Deputy, Neighbor Fired Shots Before SWAT Standoff

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Published Sept. 24, 2013 by Imperial Beach Patch.

A sheriff’s K9 deputy and Imperial Beach man fired their guns during a July 25 pursuit of attempted murder suspect Ramiro Espinoza, according to Detective Sgt. Miles Ting with the San Diego County Sheriff’s Department Imperial Beach Substation.

Ramiro Espinoza was arrested after a seven-­hour standoff for allegedly shooting his girlfriend in the head while she protected her child on May 24.

Espinoza was charged almost immediately with attempted murder but an investigation by sheriff’s department officials into who fired four shots during a two­minute chase through streets and backyards in the 300 block of Elkwood and Ebony avenues did not conclude until a little over a week ago.

Three shots fired by 14-­year sheriff’s department deputy Carlos Serrato blasted through a home in the 300 block of Elkwood Avenue steps away from the homeowner.

A single shot was fired by Elfred “Gunny” Guntrum when Espinoza ran through his yard, Ting said.

The San Diego County District Attorney’s Office will determine whether further action is taken.

The result of the shooting investigation contradicts initial statements by sheriff’s department spokeswoman Jan Caldwell.

“What I can tell you definitely it was not law enforcement [who fired shots],” Caldwell told reporters five hours after the start of the incident.

Serrato notified a superior officer he fired his weapon within an hour of the start of the incident. The deputy was removed from the scene when it was “tactically feasible,” as is customary in any officer-involved shooting, Ting said. Command staff did not find wrongdoing in the way the shooting was reported.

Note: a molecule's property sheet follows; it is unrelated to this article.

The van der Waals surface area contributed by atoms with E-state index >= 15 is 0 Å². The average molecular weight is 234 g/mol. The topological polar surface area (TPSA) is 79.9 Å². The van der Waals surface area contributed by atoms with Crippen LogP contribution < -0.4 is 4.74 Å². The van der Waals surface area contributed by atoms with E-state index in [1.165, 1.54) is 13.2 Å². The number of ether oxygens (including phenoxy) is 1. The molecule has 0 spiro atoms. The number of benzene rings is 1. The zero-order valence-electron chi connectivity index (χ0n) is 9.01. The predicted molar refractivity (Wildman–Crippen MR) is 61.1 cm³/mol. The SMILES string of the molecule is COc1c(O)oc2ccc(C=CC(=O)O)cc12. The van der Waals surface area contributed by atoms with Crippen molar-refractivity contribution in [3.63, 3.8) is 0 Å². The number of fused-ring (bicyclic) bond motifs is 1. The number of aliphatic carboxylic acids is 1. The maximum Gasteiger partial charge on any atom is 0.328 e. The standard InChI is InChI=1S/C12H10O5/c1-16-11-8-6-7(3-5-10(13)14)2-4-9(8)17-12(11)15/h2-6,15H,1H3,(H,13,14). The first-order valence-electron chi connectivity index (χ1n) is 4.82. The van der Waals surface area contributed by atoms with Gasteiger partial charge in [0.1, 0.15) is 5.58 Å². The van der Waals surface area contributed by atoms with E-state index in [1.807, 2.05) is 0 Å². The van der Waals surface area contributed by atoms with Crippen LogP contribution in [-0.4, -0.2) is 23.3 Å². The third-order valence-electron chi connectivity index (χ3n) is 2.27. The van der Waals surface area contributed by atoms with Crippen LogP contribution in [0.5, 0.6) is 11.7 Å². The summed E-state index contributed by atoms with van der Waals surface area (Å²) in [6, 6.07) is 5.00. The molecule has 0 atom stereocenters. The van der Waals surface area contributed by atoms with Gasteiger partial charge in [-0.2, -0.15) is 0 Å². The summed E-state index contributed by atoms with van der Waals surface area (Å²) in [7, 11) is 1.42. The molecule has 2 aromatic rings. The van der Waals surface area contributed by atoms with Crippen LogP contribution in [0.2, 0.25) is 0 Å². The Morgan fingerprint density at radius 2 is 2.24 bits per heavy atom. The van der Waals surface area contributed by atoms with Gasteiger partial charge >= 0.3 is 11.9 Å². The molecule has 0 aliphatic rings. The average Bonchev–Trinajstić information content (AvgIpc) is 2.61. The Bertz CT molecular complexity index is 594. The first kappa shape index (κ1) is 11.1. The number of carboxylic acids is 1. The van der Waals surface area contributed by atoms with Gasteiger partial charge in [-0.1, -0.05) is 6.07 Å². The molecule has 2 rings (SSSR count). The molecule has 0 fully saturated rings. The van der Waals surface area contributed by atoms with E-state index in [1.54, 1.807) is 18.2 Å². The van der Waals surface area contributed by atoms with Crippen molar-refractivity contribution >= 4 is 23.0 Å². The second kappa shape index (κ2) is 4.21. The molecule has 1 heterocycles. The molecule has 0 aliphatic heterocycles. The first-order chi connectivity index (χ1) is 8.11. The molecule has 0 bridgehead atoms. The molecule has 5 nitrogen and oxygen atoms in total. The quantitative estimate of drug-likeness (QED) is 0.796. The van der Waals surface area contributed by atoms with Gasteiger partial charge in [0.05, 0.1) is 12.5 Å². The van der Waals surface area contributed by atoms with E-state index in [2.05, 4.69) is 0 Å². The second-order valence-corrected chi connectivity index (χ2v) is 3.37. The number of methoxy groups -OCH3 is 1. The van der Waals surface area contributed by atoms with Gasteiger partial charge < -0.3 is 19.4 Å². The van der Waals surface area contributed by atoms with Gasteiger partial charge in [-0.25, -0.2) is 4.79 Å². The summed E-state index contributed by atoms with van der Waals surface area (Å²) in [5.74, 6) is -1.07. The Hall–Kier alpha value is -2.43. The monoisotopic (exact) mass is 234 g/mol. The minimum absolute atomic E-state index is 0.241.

When asked what made her confident an officer wasn’t involved when the initial facts of the case were reported to members of the press, Caldwell said, “During any scene, I ask involved personnel what the situation is at that time. As with many scenes, changes in information occur. At the time I made the statements, it was the best information I had at the time.”

Sheriff’s department investigators found no evidence Espinoza was armed at the time of the shooting, Ting said, but deputies had to assume he was armed and dangerous.

Listed at the time as one of San Diego’s Most Wanted fugitives by the sheriff’s department, Espinoza was found by members of the multi­agency Fugitive Task Force July 25 in the 300 block of Ebony Avenue around 5:30 p.m.

A call was made to the home to tell Espinoza to come outside to be taken into custody. A helicopter loud speaker also demanded Espinoza come outside, and a short time later he jumped over the back fence and began to zig zag between backyards.

After hopping a few fences, Guntrum shot at Espinoza when he entered his backyard. The bullet hit a tree.

“So he bounces around a backyard or two and gets into the street on Elkwood [Avenue] and tries to get into one woman’s house. The deputies order him to stop, got his gun out and he makes a movement that the deputies believe… he [Espinoza] turned away from him and made a movement which made him think he had a gun on him and fired,” Ting said.

Deputies were informed before the chase Espinoza should be considered armed since he allegedly shot his ex­girlfriend, Ting said.

“He [Serrato] heard the gunshot and could have thought this guy [Espinoza] is shooting,” he said.

Espinoza continued to run, found an open back door of an empty home on Elkwood Avenue and the standoff began.

Upon hearing a report of shots fired during the two­minute chase, dozens of officers flooded into Imperial Beach from Chula Vista, Coronado, San Diego, National City and the California Highway Patrol.

A command center was established at the city’s Sports Park and Recreation Center.
The scene was “chaotic,” Ting said.

Sharon Leyton said she was standing at her glass front door looking at Espinoza when the three.

shots were fired by the sheriff’s deputy. She went to the door after a friend called to tell Leyton her home was on television.

“I was so scared I didn’t even hear any firing or anything,” she said. “He hits the door like this and he’s trying to get in. And I’m on the other side like ‘Oh my God! I said ‘Sandy, he’s at the door! He’s at the door! He’s trying to get in!'”

Leyton said it’s surreal to see SWAT team officers and armored vehicles in your neighborhood but that she’s happy law enforcement did what they did to capture Espinoza.

“This guy [Espinoza] was a bad dude,” she said. “I mean they’re doing their job and this guy was a bad guy and they have to do what they have to do. I just feel like, no I don’t feel angry with them or anything else. It’s just something that happens, you know?”

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